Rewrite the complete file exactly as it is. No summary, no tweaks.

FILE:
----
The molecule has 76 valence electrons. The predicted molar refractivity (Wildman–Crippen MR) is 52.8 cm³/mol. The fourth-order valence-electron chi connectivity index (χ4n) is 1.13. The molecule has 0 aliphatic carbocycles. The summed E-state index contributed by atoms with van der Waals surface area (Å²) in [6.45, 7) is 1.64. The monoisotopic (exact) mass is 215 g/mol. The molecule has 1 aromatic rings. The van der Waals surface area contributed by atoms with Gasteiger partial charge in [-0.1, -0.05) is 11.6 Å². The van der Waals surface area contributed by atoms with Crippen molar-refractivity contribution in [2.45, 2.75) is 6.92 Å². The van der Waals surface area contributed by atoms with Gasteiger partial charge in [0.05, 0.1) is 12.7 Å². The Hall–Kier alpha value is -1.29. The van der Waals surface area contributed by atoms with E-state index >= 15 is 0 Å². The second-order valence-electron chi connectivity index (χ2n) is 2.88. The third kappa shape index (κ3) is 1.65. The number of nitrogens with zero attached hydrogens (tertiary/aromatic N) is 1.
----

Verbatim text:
The molecule has 76 valence electrons. The predicted molar refractivity (Wildman–Crippen MR) is 52.8 cm³/mol. The fourth-order valence-electron chi connectivity index (χ4n) is 1.13. The molecule has 0 aliphatic carbocycles. The summed E-state index contributed by atoms with van der Waals surface area (Å²) in [6.45, 7) is 1.64. The monoisotopic (exact) mass is 215 g/mol. The molecule has 1 aromatic rings. The van der Waals surface area contributed by atoms with Gasteiger partial charge in [-0.1, -0.05) is 11.6 Å². The van der Waals surface area contributed by atoms with Crippen molar-refractivity contribution in [2.45, 2.75) is 6.92 Å². The van der Waals surface area contributed by atoms with Gasteiger partial charge in [0.05, 0.1) is 12.7 Å². The Hall–Kier alpha value is -1.29. The van der Waals surface area contributed by atoms with E-state index >= 15 is 0 Å². The second-order valence-electron chi connectivity index (χ2n) is 2.88. The third kappa shape index (κ3) is 1.65. The number of nitrogens with zero attached hydrogens (tertiary/aromatic N) is 1.